GAO study shows need for workforce plans

Analysts say shifting workforce demographics should prompt agency officials to rethink their human resources plans.

Shifting workforce demographics are leading to a shortage of skilled workers, and analysts say this should prompt agency officials to rethink their human resources plans.

A recent report from the Government Accountability Office highlights challenges facing the country's workforce in the next 20 years, such as aging employees and a highly diversified labor force. The changing characteristics point to a greater need for training and retention programs. However, for the federal government, the concerns are more immediate, experts say, and agency officials must look further into the future for workforce planning.

"It helps highlight the need for the human capital strategies in agencies to be really forward-thinking as opposed to replacing the as-is," said Dave McClure, vice president for e-government at the Council for Excellence in Government.

GAO officials brought together experts from the government, academia and labor think tanks to examine the changing workforce and resulting needs. During the next two decades, the workforce will increasingly tighten and the skills gap will grow, said Sigurd Nilsen, GAO's director for education, workforce and income security issues. The forum's report focuses on the need to shift policies and procedures to encourage aging workers to stay and to ensure that new workers have the necessary training.

"We [must] focus on doing all we can to have an adequate supply of workers with the right skills," Nilsen said. "Where do we need to look at our public policies? Where are they...not meeting today's and the future's needs and [are instead] focused on past needs?"

Fred Thompson, practice director for e-government at Unisys Corp. and former assistant director for consulting and marketing in the Treasury Department's Office of the Chief Information Officer, said the federal government's human resources concerns may be more urgent than those of the private sector. "I don't think that issue is 20 years away for the federal government," he said. "I think it's seven to 10 years away."

The government's benefit is that money is available for the training necessary to find and keep good employees, Thompson said. The key is to ensure officials do not spend funding, which is usually in a general salaries and expenses pot, for other purposes.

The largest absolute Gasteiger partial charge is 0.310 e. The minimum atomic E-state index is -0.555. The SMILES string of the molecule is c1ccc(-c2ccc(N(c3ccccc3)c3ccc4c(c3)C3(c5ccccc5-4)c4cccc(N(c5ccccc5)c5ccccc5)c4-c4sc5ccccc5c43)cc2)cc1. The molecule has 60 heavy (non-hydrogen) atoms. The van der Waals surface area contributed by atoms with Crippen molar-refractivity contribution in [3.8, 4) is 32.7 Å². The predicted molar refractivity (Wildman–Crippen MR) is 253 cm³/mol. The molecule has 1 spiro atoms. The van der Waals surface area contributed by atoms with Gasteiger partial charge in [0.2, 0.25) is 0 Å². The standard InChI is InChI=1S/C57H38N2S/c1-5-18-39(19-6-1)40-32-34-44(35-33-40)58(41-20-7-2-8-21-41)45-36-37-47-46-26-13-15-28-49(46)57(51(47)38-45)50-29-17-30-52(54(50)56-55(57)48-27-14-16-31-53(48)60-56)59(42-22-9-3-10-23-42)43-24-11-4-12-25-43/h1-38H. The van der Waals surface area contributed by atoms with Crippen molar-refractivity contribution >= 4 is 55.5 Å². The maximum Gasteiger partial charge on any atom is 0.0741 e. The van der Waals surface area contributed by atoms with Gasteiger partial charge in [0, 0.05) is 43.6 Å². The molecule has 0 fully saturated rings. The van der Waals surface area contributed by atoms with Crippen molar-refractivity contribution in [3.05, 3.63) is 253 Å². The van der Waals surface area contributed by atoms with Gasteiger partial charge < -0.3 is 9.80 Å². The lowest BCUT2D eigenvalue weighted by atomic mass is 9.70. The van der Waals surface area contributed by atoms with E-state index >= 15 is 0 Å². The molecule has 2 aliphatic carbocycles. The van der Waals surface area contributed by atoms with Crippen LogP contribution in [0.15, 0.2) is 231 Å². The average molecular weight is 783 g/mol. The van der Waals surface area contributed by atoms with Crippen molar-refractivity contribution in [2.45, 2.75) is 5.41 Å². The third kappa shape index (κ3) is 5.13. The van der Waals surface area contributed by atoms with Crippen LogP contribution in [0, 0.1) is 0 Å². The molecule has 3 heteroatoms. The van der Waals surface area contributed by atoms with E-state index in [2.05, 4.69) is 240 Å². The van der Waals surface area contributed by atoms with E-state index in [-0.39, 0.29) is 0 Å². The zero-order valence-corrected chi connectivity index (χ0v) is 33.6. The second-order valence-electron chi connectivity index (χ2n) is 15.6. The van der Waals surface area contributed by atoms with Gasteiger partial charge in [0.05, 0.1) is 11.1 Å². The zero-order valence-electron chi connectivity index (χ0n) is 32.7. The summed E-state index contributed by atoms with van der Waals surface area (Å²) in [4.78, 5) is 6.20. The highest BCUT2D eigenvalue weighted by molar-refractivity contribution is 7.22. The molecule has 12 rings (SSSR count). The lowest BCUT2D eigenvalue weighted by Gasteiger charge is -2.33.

"The idea of investment in training is something the federal government can do more easily than other institutions, and it does strike me as one area where the government can do better," he said. "But training turns out to be from a general account, and it tends to get put into other activities."

Adjusting policies can help focus the spending on training, Thompson said. For example, tax credits to individuals and employees, mentioned in the GAO report as a solution for maintaining a steady supply of skilled workers, may provide incentives for managers to promote training.

In the past several years, the nature of the government workforce has shifted from employees entering the government for long-term careers to workers who come in and out of government at different points in their careers, McClure said. Employees were once poised for 20-year stints with the government, but now workers may be at an agency for only a few years. The change is forcing agency officials to develop a new strategy, McClure said.

"That will be a different workforce management challenge than has been in the past," he said. "The plan has to be alive and vibrant and very flexible and ongoing because your workforce demands may [need] that updating and revisiting more frequently."

Michael is a Chicago-based freelance journalist.

***

PLANNING FOR THE FUTURE

A recent forum led by the Government Accountability Office examined the changing demographics and challenges facing the entire U.S. workforce.

Here are a few findings noted in the report:

The aging baby-boom generation may lead to tighter labor markets in the next 20 years.

The United States is moving toward a more knowledge-based economy, increasing the need for workers to have more advanced and specialized skills.

Workers need more training, yet it is unclear who is responsible for the training. There seems to be a decrease in the availability of employer-based training programs.

Career education and apprenticeship programs are not given enough attention.

Employers should take the lead in determining the workforce's training needs.

Source: Government Accountability Office

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